Many proponents of lymphatic drainage massage (sometimes called manual lymphatic drainage or MLD) can reduce swelling and other symptoms of lymphedema, but current scientific research do not have a strong support for such claim.

A 2020 study that was published in Medicine found that such lymphedema massage “might not add any effect to the treatment and prevention of lymphedema after breast cancer surgery.”

Headed by Professor Lezhi Li, researchers from Central South University in Changsha, China, reviewed and pooled data from 17 qualified randomized-controlled trials (RCTs) from 1998 to 2018 with a total of 1,911 subjects.

Each study has a range of 12 to 500 subjects, and the researchers divided the studies into two groups. Twelve of them examined the effects of lymphatic drainage massage on lymphedema treatments, while five trials examined whether it can prevent lymphedema or not after surgery. Most of the trials used the Vodder Method while a few used the Földi Method.

Not only did lymphatic massage had “no added benefit” to reducing the swelling of the arm, some of the trials found “no benefit to the prevention of lymphedema” compared to other treatments, like exercise and compression garments.

Li et al. concluded that “it was unclear whether [manual lymphatic drainage] should be part of the treatment plan for breast cancer patients.”

Similarly, a 2022 systematic review of 11 RCTs with a whopping total of 1,564 patients with lymphedema from breast cancer found that MLD “significantly improved” pain but “do not support the use of MLD in improving volumetric of lymphedema and quality of life.”

However, a 2021 systematic review also found that the effects of MLD may be different between different populations. Among 10 RCTs with a total of 520 women, the researchers compared one group of patients who are at risk of breast-cancer-related lymphedema with those who have the same condition.

The results in the first group is “inconclusive” because there were only two studies included while the second group (eight studies) had “limited benefit” when MLD treatment alone is compared with standard treatments, such as compression garments, physical therapy, and typical skin care. They said that their review is “consistent” with previous reviews.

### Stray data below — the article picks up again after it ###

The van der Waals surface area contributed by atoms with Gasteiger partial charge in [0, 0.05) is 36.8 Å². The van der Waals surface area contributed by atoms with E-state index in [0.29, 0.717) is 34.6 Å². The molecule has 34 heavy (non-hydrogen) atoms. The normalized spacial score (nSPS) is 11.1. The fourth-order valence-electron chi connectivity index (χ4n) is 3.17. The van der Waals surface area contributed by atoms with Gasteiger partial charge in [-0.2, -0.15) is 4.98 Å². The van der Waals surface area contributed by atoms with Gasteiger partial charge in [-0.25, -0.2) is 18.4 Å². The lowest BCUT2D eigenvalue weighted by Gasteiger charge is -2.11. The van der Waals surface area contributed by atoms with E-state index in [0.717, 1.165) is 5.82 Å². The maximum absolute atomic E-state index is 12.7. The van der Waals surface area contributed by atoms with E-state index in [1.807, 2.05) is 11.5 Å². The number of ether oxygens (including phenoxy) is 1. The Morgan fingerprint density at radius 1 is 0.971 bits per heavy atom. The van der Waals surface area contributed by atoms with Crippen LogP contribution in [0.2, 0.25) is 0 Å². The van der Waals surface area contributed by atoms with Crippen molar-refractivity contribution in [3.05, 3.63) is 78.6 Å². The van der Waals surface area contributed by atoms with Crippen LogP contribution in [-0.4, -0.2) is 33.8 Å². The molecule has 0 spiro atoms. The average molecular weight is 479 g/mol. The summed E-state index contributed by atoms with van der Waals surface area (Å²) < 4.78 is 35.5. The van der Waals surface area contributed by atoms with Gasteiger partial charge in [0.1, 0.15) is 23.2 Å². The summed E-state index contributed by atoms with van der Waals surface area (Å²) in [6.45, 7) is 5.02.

Past reviews of manual lymphatic drainage of breast cancer patients

The results of this systematic review and meta-analysis is somewhat mixed compared to two previous reviews. A 2015 Cochrane Review of manual lymphatic drainage for breast cancer patients found that such massage may provide better outcomes for those with mild to moderate levels of lymphedema than those with moderate to severe levels.

The review had six trials that were grouped in three categories. One trial compared lymphatic massage plus physical therapy with physical therapy alone.

Two trials compared lymphatic massage plus compression garment with compression garment alone.

Three trials compared lymphatic massage plus compression therapy with a non-lymphatic massage with compression therapy.

In the latter group, the authors said that the trials were “too varied to pool” and had mixed outcomes of treating the swelling of the tissues. Regardless of the type of treatment received, about 60% to 80% of the patients reported to feel better. Swelling had reduced in the one-year follow-up if the patients had continued to use the compressive garments.

Because of the low number of included studies and sample sizes, the conclusions and data should be taken with caution.

In the second systematic review that was published in 2013, researchers from Taipei Medical University in Taiwan found “no significant difference in the incidence of lymphedema in patients treated with or without [manual lymphatic drainage].” The methods were quite “poor” which makes the risk of bias to be high.

After reviewing 10 randomized control trials with a total of 566 patients with breast cancer-related lymphedema, they “cannot recommend the addition of [manual lymphatic drainage] to compression therapy for patients with breast-cancer-related lymphedema.”

Another systematic review done by a team of researchers from Macquarie University in Sydney, Australia, concluded similar results with the aforementioned studies.

Among the data of 17 randomized controlled trials with a total of 867 women and two men, the researchers wrote that “it is difficult to draw clear conclusions regarding the effect of [manual lymphatic drainage]” on patients with breast cancer-related lymphedema.

Although some low-quality studies indicate that lymphatic drainage massage can help prevent the progression of lymphedema after patients receive breast cancer surgery, high-quality research finds “no further benefit of [manual lymphatic drainage] beyond education combined with exercise therapy in reducing lymphedema” in the long run.

The researchers also pointed out that there is “little indication” on whether the reductions of the tissue swelling and the differences between the treatment types were “clinically meaningful.”

Given the different types of trials included, the number of trials and total number of subjects, and statistical method of evaluating the data, it is likely that the outcome of lymphatic drainage massage may vary among different people.

So should you get a lymphatic drainage massage?